Edo was re-named Tokyo on this day in 1868

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EDO (EH-doh)

Former name of Tokyo

Common clues: Tokyo, formerly; Tokyo, once; Shogun's capital; Old Tokyo; Tokyo before 1868; Fishing village that became Tokyo; 19th-century samurai home

Crossword puzzle frequency: 8 times a year

Frequency in English language: 56319 / 86800

News: “100 Years of Tokyo Transportation”

Video: Edo Castle Ruins

Even monkeys fall from trees ~ Japanese proverb

Edo, once also spelled Yedo or Yeddo, is the former name of the Japanese capital Tokyo. The pronunciation is "eh-doh." While there had been early settlements on the hills at Tokyo Bay for several centuries, the first major event in the history of Edo was the building of the Edo Castle in 1457 by Ota Dokan.

Stone foundation of the main tower at Edo Castle.

The Tokugawa shogunate was established in 1603 with Edo as its seat of government (de facto capital). (The emperor's residence, and formal capital, remained in Kyoto, that city had been the actual capital of Japan until that time.)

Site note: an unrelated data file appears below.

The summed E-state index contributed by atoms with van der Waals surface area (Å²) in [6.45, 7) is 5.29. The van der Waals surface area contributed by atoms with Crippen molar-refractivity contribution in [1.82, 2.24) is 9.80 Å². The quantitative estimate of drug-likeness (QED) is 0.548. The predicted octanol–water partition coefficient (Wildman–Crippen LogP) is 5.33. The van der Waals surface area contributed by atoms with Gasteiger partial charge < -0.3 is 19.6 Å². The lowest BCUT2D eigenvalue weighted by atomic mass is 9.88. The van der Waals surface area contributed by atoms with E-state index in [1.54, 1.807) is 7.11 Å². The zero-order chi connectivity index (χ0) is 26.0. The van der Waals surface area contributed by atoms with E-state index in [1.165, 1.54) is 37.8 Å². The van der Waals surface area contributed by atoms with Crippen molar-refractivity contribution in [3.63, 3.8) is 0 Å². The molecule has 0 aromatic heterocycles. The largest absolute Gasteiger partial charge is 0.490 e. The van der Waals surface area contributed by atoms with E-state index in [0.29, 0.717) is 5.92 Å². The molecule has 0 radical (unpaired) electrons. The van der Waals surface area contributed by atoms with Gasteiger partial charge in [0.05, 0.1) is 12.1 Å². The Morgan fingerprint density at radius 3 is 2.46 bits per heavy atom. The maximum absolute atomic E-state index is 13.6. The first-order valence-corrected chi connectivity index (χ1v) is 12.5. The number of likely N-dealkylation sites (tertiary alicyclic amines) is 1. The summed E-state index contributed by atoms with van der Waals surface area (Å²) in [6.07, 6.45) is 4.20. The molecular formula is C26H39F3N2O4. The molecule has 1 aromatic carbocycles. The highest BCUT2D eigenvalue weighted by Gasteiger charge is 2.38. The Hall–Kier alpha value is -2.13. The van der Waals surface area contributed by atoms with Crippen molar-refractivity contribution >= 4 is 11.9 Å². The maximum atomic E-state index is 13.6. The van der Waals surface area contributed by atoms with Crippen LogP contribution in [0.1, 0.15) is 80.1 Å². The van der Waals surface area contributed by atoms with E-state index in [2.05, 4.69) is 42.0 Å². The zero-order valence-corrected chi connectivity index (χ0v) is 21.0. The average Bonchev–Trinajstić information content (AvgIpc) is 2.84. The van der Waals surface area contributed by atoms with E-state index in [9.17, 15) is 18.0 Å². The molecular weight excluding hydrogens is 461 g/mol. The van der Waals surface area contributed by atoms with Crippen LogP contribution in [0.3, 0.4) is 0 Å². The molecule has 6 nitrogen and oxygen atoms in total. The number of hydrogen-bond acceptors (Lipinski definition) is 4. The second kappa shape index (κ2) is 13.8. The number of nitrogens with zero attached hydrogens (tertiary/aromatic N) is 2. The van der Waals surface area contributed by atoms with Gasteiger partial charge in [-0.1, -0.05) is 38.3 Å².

Edo was devastated repeatedly by fires, the Meireki no Taika of 1657 perhaps having been the most serious one: an estimated 100,000 people perished in the flames. During the Edo period, there were about one hundred fires, typically caused by accidents when the mostly wooden townhouses (Machiya) were heated with charcoal fires in winter.

In 1868, when the shogunate came to an end, the city was renamed "Tokyo" which means "Eastern Capital"; during the restoration, the emperor moved to Tokyo, making the city the formal as well as de facto capital of Japan.

During the Edo period, the Shogunate appointed administrators (machi bugyo) to oversee the government of Edo. They oversaw the police and (from the time of Yoshimune onward) the commoner fire department (machibikeshi), heard criminal and civil suits, and performed other administrative functions necessary in a city of a million inhabitants.

This article is licensed under the GNU Free Documentation License. It uses material from the Wikipedia article "Edo".